Its a week late, but I think the story still has value about Cuba, especially in Miami.
Last Sunday (July 1, 2007), Michael Moore (director of the recently released documentary Sicko) appeared in an interview aired on Sunday's political news show This Week in South Florida, hosted by local and respected journalist Michael Putney. Since this is Miami, Putney quickly turned the discussion towards Cuba. (The issue of Cuba appears for the last 22 minutes of Moore's 2-hour documentary)
Putney acknowledges that Cuba's healthcare system is free to all Cuban citizens, but then asks Moore if he believes Cubans pay a "high price" for that service since Cuba suffers from many kinds of internal repression.
In my opinion, this question falsely assumes that both Cuban healthcare and systematic repression in Cuba are correlated in some fashion, and that somehow Cubans are intentionally choosing to "pay" this "high price." It's an absurd logic that falsely suggests Americans have CHOSEN to pay the "high price" of a "War on Terror" for increased security. (One recent poll shows that Americans think the war in Iraq is "going badly" and that "all troops" should be removed.)
Anyway, before Moore gave a complete answer, Putney went ahead to elaborate (as if he was running for office) and basically said that Cubans have no freedoms whatsoever. It would've made Lincoln, Mario and Ileana proud.
But, Putney fumbled and Moore intercepted. In a zealous attempt to put Moore in his place for filming in Cuba, Putney, listing accurately many violations of freedoms, said that Cubans don't have freedom of religion. Moore quickly rebutted by stating that he had seen many open churches and a Synagogue while in Havana. Putney immediately knew he had made an error and tried to recover by stating that Cuba had made improvements over the years in respect to religious freedoms. But, Moore had already made his point to correct Putney that his comment was fallacious. Putney 's interview ended on this embarrassing note.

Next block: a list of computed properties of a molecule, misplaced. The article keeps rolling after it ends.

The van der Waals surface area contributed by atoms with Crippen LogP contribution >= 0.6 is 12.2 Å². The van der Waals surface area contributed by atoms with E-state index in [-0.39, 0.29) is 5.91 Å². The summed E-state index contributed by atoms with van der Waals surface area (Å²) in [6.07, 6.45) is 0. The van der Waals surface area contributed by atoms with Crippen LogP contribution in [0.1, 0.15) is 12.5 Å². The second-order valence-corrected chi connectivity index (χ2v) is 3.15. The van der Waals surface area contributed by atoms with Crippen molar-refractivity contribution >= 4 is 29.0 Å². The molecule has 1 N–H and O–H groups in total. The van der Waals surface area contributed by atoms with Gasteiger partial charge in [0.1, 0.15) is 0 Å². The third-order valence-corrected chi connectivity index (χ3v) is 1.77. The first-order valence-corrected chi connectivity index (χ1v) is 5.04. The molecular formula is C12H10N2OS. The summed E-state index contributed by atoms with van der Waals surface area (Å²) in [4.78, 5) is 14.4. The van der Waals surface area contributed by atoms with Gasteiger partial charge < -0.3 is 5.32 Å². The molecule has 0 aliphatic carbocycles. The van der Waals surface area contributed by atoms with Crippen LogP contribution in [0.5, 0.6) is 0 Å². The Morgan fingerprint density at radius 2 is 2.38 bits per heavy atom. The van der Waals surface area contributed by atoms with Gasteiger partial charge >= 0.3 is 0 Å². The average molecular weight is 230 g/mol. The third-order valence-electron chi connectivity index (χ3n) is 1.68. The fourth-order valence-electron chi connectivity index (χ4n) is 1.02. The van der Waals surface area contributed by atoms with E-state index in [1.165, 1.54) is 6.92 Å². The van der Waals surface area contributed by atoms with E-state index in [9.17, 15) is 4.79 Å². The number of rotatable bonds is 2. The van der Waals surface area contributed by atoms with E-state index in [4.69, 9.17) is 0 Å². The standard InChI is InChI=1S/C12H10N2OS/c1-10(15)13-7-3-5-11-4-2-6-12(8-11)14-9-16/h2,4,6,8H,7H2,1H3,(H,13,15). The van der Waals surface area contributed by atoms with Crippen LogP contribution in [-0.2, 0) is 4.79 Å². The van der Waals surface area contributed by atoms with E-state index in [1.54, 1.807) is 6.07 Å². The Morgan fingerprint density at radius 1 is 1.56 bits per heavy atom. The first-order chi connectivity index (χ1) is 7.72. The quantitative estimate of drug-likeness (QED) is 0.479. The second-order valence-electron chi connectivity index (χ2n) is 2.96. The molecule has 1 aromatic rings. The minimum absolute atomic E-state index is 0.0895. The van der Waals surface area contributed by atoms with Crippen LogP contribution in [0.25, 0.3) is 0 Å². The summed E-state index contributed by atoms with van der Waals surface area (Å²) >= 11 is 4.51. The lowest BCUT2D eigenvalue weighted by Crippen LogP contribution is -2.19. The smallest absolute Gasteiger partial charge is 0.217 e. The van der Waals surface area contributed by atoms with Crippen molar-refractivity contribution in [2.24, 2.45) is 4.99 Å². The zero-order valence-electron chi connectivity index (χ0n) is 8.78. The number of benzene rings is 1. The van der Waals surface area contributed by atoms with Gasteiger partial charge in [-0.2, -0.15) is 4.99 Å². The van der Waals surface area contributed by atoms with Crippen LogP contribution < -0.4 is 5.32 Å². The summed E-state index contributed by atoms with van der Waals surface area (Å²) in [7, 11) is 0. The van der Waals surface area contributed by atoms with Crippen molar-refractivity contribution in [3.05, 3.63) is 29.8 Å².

Since 1992, when Cuba's constitution added Article 8 stating that the Cuban government "recognizes, respects and guarantees freedom of religion", the island nation has made many gestures to include religious freedoms for its citizens.
One article states that since 1991 the number of churches and house churches in Cuba has increased from 1,100 to 16,000.
Annual reports by Amnesty International and Human Rights Watch no longer report on violations of religious freedoms in Cuba. The last mention that Human Rights Watch gave to Cuba stated that:
"Despite some limits on freedom of religion, religious institutions and their leaders were granted a degree of autonomy not granted to other bodies. Several religious-run groups distributed humanitarian aid and carried out social programs. The authorities did, however, continue to slow the entry of foreign priests and nuns, limit new church construction, and bar religious institutions from running schools (although religious instruction was allowed). In contrast to the first decades after the Cuban revolution, discrimination against overtly religious persons was rare."
This was from their 2003 report covering events from 2002.
Obviously, Putney made an error to suggest that Cubans have no freedom of religion. He was probably thinking about China or Saudi Arabia. So, why did he say it?
Recent news from Cuba even focused on the religious freedoms that many Cubans enjoy. Earlier this year, the Episcopal Church named the first ever female Bishop (Nerva Cot Aguilera) in Latin America to the Holy Trinity Episcopal Cathedral in Havana.
Also reported recently, the "largest shipment of Children’s Christian material in Cuba’s history" was allowed into the island, revealing the growing membership within the Christian movement and its relationship with the Cuban government to "help in educating the youth and combating the country’s drug problems."
And, let's not forget about the Jews of Cuba.
There's no doubt that there are some limits that still exist in a nation that recently made a change to grant freedom of religion. But, even those limits that the US State Department reports are small. The US eventually admits that "[t]here were no reports of persons being detained on religious grounds." And, that "[t]he relationship among religious groups in general was amicable, and organized religious groups were widely respected in society."
But, in Miami, where many people easily accept that Cuba is Hell on Earth, even the most respected of journalists can give in to the falsehoods.